– sipauth.deltathree.com is the SIP proxy on which you can register your iconnecthere calling card id # and PIN as username and password.
– When you create a gizmoproject.com account, you actually get a sipphone.com account. A few readers have privately expressed interest in getting a sipphone.com account working with another SIP client. They show you an example on how to do this here. You should be able to adapt those instructions to any SIP client out there. This should also allow you to use your CallOut credits to place calls to any normal phone in the world.

  1. Will the Motorola HS-810 pair with both your phone and your Mac? Can you direct your readers to a site with set-up information?

    Thanks…

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  2. Yes it does, nicely too, which is very convenient. I would expect just about all bluetooth headsets to be able to pair with bluetooth phones and a bluetooth-enabled Mac. The hs810 does for sure, and it’s been serving me well since I bought it about 6 months ago.

    The HS810 comes with a quick-start sheet to pair it with a phone. To pair it with your Mac, if you’re on Panther, I think you might find a set-up assistant at /Applications/Utilities/Bluetooth Setup Assistant.app. In Tiger you can load System Preferences, in the Hardware row, click “Bluetooth”, click “Set up new device”, and you should be able to just follow on-screen instructions. It’s been a while since i’ve done it, so feel free to chime-back-in with questions and comments.

    The hs810 headset can pair with up to, i believe 10 devices. In most cases, other devices are the ones initiating the connection to the hs810: when your cell phone receives a call, the phone will try to connect to it. If you’ve configured your Mac VoIP application to use the hs810, whenever you initiate or receive a call, the Mac will also try to connect to it.

    On the other hand, the hs810 can only initiate a connection to the last device it was connected to, which is what it considers “the active device”. Here’s a sample scenario of what this means:

    – You first pair your phone with the hs810. You put it on your ear. You send or receive a phone call, your phone connects with the hs810. Groovy.

    – Conversation is over, you hang-up, hs810 disconnects.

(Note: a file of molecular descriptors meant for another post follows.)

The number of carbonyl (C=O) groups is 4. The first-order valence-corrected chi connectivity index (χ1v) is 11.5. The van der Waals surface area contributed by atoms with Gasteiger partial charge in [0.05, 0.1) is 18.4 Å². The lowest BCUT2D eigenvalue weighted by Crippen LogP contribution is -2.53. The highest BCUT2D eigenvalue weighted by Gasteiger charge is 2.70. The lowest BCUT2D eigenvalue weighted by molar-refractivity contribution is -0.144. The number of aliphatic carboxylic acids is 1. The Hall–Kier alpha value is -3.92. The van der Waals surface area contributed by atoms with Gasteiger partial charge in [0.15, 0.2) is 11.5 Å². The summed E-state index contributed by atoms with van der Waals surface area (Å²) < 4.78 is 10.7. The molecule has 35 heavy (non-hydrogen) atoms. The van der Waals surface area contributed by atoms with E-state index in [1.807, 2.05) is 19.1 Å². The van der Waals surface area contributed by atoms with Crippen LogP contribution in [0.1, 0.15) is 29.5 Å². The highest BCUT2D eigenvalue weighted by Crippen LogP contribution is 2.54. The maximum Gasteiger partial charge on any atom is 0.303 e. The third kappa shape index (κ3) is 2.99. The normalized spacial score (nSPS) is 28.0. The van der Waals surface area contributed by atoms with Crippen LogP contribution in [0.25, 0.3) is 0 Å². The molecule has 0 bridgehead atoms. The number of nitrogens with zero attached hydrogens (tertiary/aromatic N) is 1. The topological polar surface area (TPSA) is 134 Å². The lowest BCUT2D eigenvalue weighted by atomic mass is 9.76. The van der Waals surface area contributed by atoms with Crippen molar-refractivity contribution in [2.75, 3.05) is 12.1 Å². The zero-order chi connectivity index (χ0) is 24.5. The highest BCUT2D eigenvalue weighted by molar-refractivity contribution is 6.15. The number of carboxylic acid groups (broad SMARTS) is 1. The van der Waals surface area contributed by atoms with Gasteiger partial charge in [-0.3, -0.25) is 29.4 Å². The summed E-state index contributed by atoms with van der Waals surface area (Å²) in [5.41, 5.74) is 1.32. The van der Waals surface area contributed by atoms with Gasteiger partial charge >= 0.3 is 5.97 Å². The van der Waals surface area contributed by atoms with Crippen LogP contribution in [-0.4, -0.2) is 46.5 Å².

– later on, you’re on your powerbook, and initiate a VoIP call with SJPhone or iChat or GizmoProject.app or Skype etc. The Mac connects to the hs810. Session is over, you hang-up, hs810 disconnects. At this point though, the “active” device, as far has the hs810 is concerned, is your Mac.

    – now, you get a phone call on your mobile phone, your hs810 is on your ear, but the phone isn’t sending the rings to the hs810.

    Now worries, this only means that in practicality, you periodically want to tell your phone to proactively connect to the hs810 after putting it on your ear. On the Sony Ericsson t610, I do that through the connectivity menu, especially if you’ve last used the hs810 with your Mac. This all quickly comes as second nature :)

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  4. the Mac, Your Home Phone

    Chris Holland combines a number of technologies with on the Mac to talk to his Grandmother in France!

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  8. salut

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  9. I am having severe noise from the input of an HS810 in Tiger 10.4.2. I’ve ruled out bad hardware since the same thing happens with an HS820 that I have. Could the bluetooth codecs be bad in this version? Anyone else have this problem?

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  10. Use skype, and may even call her for free. I use it with my PowerBook G4 and Motorola’s HS810. You can do it too. First pair the headset with the mac, which is a two mouse clicks into OSX’s bluetooth preferences, Then, from the skype preferences, select the headset for both input and output audio. It works like a charm. The quality of the audio through this headset will be equal to that of a normal phone call. If you use a cable headset, the quality will be much higher. If you use no headset at all, the powerbook will deliver stunning quality for you, and your voice will be heard at stunning quality too. Try it, you’ll love it. It is a killer application.